Sustainability is key to affordable housing provision

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Being part of the speech by Lagos State Governor, Mr. Babatunde Fashola, at the launching of the Lagos State Home Ownership Mortgage Scheme on February 3, 2014

For many years, our people have had to acquire houses; often times being required to pay cash once and for all, as if they were buying a shirt or a pair of shoes in a shop.
This approach in part explains the reason why a large number of ordinary middle class and working people cannot afford to acquire homes on the basis of the their legitimate income derived from hard work that rewards the dignity of their labour.

In Lagos State, we have taken the view that a home is not something you buy in one day but over time, in a way that your ability to acquire it is tied to your income and continued prosperity.
Our view of a home is that it is something you pay for gradually and it is a place of safety, well built, safe and sound, to protect you and your family from the hazards of nature such as rain and heat; a place that will not flood or suddenly collapse. An asset that outlives you.

Lagos HOMS is the acronym we have created from the Lagos Home Ownership Mortgage Scheme. It is a process by which Lagosians will be given a fair and transparent opportunity to pay for their homes over a period of not less than 10 years under a mortgage scheme.
Today as we flag off this Scheme there are 1,104 completed homes while another 3,156 units are various stages of construction, and we intend to start more.

We are starting 132 units in Iponri, 720 units in Ibeshe Ikorodu, 420 units in Ajara Badagry, 648 units in Sangotedo Phase II, 216 units in Obele, 36 units in Akerele Phase II, 48 units in Oyingbo, 1254 units in Ilubirin and 1080 units in Ijora Badia.

The easiest thing to do would have been to simply sell all the houses today, collect the cash and wait for the next batch and do the same; but this is not our way. That is the simplistic way that does not solve the problem of housing. For us, sustainability is the key and I have personally benefitted from previous initiatives by my esteemed predecessors in this regard.

I am happy that we took the decision to confront this problem and I hope that the solution we offer today will be the long term solution. Part of the pride I have about this project is that we have not had to borrow money to fund any of these housing units. Our progress so far is the result of rigorous planning and financial discipline, savings and commitment. These projects have been fully funded from the taxes that our people have paid as monthly internally generated revenue (IGR).

About 3 years ago, when we took the view that the Lagos State Ministry of Housing on its own cannot deliver all the houses that Lagosians require without the active support and participation of private sector developers, this Scheme was born in my mind.

The next hurdle was how to deliver it. We started saving N200million monthly, whether the internally generated revenue increased or decreased; and today, we are now saving N500million monthly, and it is possible to increase this as more people pay their taxes.

The role of the Ministry of Housing will increasingly be that of a regulatory one, facilitating private sector housing development and enforcing housing regulations, leading research into systems building and cost saving initiatives that increase the affordability of homes and the speed of construction.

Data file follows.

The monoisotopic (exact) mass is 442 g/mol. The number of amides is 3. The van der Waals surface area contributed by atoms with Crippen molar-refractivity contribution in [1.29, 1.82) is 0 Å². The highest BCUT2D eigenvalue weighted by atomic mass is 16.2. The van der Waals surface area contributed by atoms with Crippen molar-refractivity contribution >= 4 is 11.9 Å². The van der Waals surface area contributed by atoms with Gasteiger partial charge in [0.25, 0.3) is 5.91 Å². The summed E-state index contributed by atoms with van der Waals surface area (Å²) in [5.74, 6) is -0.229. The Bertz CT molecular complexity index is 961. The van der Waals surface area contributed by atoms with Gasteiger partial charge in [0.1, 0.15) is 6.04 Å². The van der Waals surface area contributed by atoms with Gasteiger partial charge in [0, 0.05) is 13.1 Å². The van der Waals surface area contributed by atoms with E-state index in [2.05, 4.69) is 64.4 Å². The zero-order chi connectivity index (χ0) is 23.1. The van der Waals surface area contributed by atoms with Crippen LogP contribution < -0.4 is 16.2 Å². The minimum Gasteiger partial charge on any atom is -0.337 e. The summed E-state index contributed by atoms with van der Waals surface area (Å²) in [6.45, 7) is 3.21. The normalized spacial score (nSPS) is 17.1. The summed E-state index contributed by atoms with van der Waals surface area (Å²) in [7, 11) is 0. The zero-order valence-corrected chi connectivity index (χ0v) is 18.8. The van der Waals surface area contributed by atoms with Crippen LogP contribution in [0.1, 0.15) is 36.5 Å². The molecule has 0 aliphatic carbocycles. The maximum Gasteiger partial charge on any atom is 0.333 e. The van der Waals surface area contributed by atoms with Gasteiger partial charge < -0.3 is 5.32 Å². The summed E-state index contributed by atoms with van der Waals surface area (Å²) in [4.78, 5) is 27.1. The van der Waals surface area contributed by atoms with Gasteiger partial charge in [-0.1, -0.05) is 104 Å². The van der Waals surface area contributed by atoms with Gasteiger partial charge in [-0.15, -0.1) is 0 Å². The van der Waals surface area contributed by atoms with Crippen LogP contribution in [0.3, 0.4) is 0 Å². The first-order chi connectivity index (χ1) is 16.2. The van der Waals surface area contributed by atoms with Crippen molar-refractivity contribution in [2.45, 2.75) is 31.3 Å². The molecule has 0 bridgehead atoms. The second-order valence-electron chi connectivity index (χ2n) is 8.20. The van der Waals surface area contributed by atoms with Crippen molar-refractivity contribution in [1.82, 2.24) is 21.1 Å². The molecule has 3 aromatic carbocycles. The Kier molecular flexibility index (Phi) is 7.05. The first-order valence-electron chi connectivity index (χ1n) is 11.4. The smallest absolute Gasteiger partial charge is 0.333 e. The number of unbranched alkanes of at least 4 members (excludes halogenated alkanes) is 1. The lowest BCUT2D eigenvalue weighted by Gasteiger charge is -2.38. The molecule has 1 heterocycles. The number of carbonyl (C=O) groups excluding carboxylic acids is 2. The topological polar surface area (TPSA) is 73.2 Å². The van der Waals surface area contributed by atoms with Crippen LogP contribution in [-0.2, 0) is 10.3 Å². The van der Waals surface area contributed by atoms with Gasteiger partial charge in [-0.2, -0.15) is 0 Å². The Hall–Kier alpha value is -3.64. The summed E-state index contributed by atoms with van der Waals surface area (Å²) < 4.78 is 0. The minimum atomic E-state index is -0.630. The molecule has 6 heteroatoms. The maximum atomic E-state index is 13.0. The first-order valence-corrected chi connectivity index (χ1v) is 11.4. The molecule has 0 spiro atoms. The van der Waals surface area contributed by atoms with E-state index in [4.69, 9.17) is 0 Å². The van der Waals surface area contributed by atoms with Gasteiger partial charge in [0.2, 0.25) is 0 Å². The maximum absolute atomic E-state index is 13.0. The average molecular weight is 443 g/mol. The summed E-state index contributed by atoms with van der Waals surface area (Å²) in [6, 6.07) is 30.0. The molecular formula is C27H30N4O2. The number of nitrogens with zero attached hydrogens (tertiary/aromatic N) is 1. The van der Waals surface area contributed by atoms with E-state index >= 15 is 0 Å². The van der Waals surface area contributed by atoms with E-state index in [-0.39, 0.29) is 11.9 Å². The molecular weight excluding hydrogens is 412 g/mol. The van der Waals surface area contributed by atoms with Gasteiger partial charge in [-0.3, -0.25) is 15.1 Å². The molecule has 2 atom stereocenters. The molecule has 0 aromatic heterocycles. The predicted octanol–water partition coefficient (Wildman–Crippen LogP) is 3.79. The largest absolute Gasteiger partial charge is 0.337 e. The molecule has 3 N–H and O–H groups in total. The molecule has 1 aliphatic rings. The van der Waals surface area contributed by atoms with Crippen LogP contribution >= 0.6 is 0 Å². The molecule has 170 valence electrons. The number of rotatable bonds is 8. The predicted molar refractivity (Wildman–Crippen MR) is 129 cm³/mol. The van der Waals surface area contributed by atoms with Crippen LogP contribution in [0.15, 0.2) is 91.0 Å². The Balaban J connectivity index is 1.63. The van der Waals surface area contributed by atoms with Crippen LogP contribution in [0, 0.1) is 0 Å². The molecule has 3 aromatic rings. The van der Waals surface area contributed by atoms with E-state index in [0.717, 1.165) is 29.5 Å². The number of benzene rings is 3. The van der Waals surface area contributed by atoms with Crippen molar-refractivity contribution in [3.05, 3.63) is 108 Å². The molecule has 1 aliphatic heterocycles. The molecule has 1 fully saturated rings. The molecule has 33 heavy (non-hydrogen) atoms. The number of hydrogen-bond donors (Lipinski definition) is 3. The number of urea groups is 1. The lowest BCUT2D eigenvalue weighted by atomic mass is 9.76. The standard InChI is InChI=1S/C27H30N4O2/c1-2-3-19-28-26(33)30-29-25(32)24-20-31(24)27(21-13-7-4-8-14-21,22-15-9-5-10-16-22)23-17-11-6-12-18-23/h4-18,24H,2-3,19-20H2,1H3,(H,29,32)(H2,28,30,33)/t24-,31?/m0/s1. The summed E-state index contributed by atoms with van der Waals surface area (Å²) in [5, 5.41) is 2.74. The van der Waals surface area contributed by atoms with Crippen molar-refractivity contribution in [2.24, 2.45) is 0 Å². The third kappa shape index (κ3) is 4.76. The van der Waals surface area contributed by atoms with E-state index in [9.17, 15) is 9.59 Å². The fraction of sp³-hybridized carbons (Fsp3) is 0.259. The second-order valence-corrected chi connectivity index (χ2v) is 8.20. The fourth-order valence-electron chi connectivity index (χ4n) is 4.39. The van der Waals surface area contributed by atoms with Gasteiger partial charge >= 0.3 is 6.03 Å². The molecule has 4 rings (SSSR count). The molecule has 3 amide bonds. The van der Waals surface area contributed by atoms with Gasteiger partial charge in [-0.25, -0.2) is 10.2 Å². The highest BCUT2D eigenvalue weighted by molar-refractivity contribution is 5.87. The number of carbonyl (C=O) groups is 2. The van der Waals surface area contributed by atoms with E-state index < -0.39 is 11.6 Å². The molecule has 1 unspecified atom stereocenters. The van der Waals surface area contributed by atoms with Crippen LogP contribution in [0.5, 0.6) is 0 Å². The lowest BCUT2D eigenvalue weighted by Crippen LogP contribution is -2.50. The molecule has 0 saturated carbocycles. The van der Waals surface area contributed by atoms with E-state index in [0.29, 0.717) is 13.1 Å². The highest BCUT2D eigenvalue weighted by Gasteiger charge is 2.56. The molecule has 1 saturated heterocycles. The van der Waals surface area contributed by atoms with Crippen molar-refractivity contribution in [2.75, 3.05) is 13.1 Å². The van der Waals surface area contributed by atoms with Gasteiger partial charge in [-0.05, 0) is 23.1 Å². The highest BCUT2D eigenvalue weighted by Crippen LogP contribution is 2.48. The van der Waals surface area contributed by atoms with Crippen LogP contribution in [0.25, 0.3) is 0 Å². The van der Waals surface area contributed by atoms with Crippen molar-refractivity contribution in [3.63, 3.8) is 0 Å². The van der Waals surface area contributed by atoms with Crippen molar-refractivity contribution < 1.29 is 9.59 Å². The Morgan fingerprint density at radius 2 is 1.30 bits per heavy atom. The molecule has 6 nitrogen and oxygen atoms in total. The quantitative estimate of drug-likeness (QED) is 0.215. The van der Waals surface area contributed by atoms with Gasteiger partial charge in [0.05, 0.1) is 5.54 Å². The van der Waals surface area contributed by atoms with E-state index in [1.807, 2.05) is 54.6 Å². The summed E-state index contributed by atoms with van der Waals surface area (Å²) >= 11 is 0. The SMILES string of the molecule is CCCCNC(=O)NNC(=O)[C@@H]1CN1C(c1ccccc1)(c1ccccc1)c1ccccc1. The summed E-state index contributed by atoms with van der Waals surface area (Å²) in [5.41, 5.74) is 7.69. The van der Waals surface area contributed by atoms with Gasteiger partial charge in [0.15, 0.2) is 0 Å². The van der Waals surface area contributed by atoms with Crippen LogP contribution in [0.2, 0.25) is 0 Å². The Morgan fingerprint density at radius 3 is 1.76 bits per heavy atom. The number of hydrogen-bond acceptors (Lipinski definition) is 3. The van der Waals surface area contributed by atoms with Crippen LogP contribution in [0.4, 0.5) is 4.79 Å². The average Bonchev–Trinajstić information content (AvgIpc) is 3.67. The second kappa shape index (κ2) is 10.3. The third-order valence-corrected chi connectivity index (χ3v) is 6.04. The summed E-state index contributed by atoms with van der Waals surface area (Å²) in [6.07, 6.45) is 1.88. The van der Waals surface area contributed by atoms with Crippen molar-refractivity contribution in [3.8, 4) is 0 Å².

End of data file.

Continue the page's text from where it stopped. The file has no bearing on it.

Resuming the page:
Our ultimate plan is to be the guaranteed purchasers to developers who will acquire their own land, build to our specification and to our agreed prices. This way, many more houses can come on stream because of private sector participation, and Government will use the IGR from tax payers’ money to buy from the developers and sell to the citizens on a 10 year mortgage payment.

When I signed the Landlord and Tenant Bill into law, I explained that it was the beginning of a housing plan for Lagos. Many commentators who either did not listen to me or did not understand me reasoned that I should have provided houses first. The truth is that there are empty houses. People simply cannot afford them.

While the Tenancy Law represents our moral intervention to protect citizens who earn monthly income from landlords who demand multiple year advance payments, the Lagos HOMS represents our leadership intervention to increase the stock of affordable housing on convenient payment terms.

After experimenting with a few designs of bungalows, room and parlour and block of flats, we have settled on two designs. A block of four floors, containing 12 flats of 1, 2, and 3 bedroom on each floor and a block of 12 flats of two units of 2 bedroom flats; and 1 unit of a 3 bedroom flat.

In each case, each block will have 12 flats and in this way we can optimize the use of our limited land space. We are still working on a design of a block of 18 flats with lifts while we are looking for ways to power the lifts without increasing the cost unreasonably. We have also taken pains to design the flats such that they have more space than most of what is available in the open market.

For example, our one bedroom flat is 60.22 square meters while the 2 bedroom is 75.79 square meters and the 3 bedroom is 123.88 square meters. They all contain more living area than many of the standard 1, 2, and 3 bedrooms in the market, which are ordinarily available to middle and low income bracket people who are out target under this project.

In terms of pricing, our policy is about affordability and accessibility. This is so because we have not yet found cheap or low cost cement, neither have we found low cost iron rod or low cost labour.

 

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